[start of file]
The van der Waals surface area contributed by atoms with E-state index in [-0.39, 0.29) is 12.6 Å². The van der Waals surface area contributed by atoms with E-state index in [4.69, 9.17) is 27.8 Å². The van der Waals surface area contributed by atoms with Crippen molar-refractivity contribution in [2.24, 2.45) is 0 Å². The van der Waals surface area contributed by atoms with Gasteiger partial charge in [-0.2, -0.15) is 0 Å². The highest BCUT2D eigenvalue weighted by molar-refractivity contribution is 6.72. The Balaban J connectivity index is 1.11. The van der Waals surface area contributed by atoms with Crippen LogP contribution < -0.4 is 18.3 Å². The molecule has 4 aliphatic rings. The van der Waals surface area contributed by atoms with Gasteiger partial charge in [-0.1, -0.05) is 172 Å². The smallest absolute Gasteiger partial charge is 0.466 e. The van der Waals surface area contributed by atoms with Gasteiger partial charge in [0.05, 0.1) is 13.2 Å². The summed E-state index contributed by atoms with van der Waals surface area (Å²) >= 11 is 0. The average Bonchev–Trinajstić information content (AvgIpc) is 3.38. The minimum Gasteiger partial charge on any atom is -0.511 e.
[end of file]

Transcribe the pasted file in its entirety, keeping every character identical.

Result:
The van der Waals surface area contributed by atoms with E-state index in [-0.39, 0.29) is 12.6 Å². The van der Waals surface area contributed by atoms with E-state index in [4.69, 9.17) is 27.8 Å². The van der Waals surface area contributed by atoms with Crippen molar-refractivity contribution in [2.24, 2.45) is 0 Å². The van der Waals surface area contributed by atoms with Gasteiger partial charge in [-0.2, -0.15) is 0 Å². The highest BCUT2D eigenvalue weighted by molar-refractivity contribution is 6.72. The Balaban J connectivity index is 1.11. The van der Waals surface area contributed by atoms with Crippen LogP contribution < -0.4 is 18.3 Å². The molecule has 4 aliphatic rings. The van der Waals surface area contributed by atoms with Gasteiger partial charge in [-0.1, -0.05) is 172 Å². The smallest absolute Gasteiger partial charge is 0.466 e. The van der Waals surface area contributed by atoms with Gasteiger partial charge in [0.05, 0.1) is 13.2 Å². The summed E-state index contributed by atoms with van der Waals surface area (Å²) >= 11 is 0. The average Bonchev–Trinajstić information content (AvgIpc) is 3.38. The minimum Gasteiger partial charge on any atom is -0.511 e.